Welcome to my home

Kitchen After

I’ve shown you around a bit over the years. We bought our house in 2012 (April 21, actually: HBD house!) and this past fall we completed our last over haul of a space inside. First we finished our basement and added a functional bathroom down there. Next we lived in the basement while the main floor was brought to the studs and rebuilt (save for the kitchen), lastly … we finished the kitchen and added a mudroom (which was originally a 3 season porch).

This is what I saw the first time I walked into our house when it was listed:
first showing

I loved it. There was counter space and for the age of the home – there was a lot of space. Sure there was carpet in what was supposed to be the dining room, and paneling every where. We had cedar shingles in. our. kitchen. And a hole in the roof that was once a skylight. And carpet on the walls, and no shower upstairs and, later we discovered that our master bedroom was the previous owners laundry room at one point … it had it’s quirks.

This is that same view from above.
Kitchen After
Kitchen After

It still has it’s quirks. We have plywood floors and an exposed beam in the middle of our house.

Kitchen After

Anyway – here’s some of the before and after shots of our main floor. Specifically our kitchen/living/dining area.

BEFORE: Entrance off the 3 season porch, built-in hutch, breakfast nook, this is what was supposed to be a dining room (we think) under the light fixture.

progress shots of house May 2012

AFTER: Entrance off the (now) mudroom, behind those hanging doors (painted with chalk paint) is our pantry and hidden toaster oven, our island with storage. We removed a large wall in the middle of this big room where our tiny little fridge was built in, otherwise it was closet space … makes the whole space feel more open.

Kitchen After

BEFORE: Looking in FROM the entrance off the 3 season porch into the living room. A fireplace, skylight, lots of paneling and carpet and a wall dividing spaces.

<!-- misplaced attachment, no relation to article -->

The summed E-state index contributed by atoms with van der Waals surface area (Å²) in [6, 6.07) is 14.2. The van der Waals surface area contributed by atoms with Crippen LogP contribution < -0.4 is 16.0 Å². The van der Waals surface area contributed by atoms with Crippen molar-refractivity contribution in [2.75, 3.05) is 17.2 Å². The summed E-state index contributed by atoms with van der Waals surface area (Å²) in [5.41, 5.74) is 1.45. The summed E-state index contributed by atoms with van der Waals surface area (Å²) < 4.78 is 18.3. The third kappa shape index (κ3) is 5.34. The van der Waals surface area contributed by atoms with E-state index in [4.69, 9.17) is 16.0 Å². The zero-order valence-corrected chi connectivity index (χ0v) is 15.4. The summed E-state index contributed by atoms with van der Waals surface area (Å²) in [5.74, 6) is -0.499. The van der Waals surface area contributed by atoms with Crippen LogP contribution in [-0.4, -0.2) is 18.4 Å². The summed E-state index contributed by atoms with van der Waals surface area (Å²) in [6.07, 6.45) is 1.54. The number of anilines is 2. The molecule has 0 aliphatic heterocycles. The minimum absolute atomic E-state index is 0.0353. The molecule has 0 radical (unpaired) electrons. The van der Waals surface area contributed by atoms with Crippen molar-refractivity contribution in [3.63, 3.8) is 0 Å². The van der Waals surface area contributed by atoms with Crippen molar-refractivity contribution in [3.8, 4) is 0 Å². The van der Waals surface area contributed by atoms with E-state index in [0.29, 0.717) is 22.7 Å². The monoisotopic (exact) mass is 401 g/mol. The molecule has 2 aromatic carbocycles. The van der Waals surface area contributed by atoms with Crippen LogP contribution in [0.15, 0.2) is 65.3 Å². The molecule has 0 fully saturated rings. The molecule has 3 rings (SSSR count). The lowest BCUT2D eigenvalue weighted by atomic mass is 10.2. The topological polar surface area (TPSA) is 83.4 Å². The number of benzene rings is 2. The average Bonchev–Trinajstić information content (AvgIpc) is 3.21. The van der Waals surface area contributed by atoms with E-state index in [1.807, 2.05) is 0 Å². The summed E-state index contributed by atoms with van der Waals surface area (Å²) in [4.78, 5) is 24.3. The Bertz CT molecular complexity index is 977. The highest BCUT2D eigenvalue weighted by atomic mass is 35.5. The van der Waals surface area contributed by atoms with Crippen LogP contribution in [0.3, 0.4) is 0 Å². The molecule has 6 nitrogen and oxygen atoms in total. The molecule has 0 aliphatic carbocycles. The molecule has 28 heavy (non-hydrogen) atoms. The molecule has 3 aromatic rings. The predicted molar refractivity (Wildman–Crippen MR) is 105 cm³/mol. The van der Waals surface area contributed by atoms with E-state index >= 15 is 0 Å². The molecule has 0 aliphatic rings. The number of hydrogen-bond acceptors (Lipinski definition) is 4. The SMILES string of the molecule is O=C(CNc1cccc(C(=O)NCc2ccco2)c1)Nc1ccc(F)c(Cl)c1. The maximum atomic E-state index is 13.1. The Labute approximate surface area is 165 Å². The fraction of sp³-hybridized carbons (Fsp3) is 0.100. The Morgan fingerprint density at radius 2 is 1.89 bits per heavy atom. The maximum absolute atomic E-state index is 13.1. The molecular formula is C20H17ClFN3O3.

progress shots of house May 2012

AFTER: Looking in FROM the entrance off the (now) mudroom into the living room. We replaced the fireplace with french doors leading out to a new deck off the house. Wall is gone, more open concept space. No more hole in the ceiling!

Kitchen After

BEFORE: Looking into the kitchen you can see the breakfast nook, our fridge built into the wall and a hallway with lots of openings – looking towards our front door and the front room.

progress shots of house May 2012

AFTER: Looking into the kitchen, wall is gone and fridge is now next to the stove (we swapped the stove and dishwasher when we remodeled), no more little corridors as a hallway. We reconfigured the bathroom in size and a bit in location to make room for a closet in our master bedroom. We also exposed the chimney and made a doorway off of the “front room” (now office) to our bedroom. By doing this we eliminated wasted square footage that was just a labyrinth of walls and doors and passage ways.

Kitchen After

BEFORE: Looking into what WAS a second bedroom on the main floor in the original blueprints of the house (previous owners did an addition on the home and eliminated this bedroom as a part of that … it’s now part of our bathroom and part of our dining area) you see built-ins! So many, you guys. More doors and little hallways, and that wall we removed. Also, all the carpet.

progress shots of house May 2012

AFTER: Our dining area with a wine cabinet built-in with some shelves, no more wall! And less little doorways and hallways.

Kitchen After

Small pivot, same room:
Kitchen After

Different angle:
Kitchen After

And looking opposite into the space: You can see the french doors here.
Kitchen After

BEFORE: Looking into the wall that we removed.

Main floor living room

AFTER: Looking into the rest of the house once the wall was removed.

Kitchen After

BEFORE: Here’s a fun shot of after we painted the original cabinets and took the cedar shingles off the bulkhead. Baby-steps towards our finale. Looking from all those little doorway/hallways into the kitchen/would-be dining space and breakfast nook. Built-ins and all the carpet.

Kitchen

AFTER: Looking into the kitchen, hidden pantry behind chalkboard barn doors, and the island.

Kitchen After

This side of the island is exposed for cookbook and glassware/platter storage. I store props for photography here now but they double as usable items in my kitchen. This entire island is a constant work in progress as a storage solution.
Kitchen After

I think we covered all the major views of the kitchen, here’s a few detail shots and different angles of the space. We love it, I mean it’s a house and a kitchen but we live life around the table in community with each other and others so this space is our most used. It feels good to come home, just like it felt good to have one four years ago. I’m constantly thankful for the way this turned out. For the patience it took, for the planning and waiting.

Kitchen After
Kitchen After
Kitchen After
Kitchen After
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Kitchen After

Keepsakes, this ones for her.

It’s beginning to look a lot like summer …

Watermelon!
Watermelon!
Watermelon!
Watermelon!
Watermelon!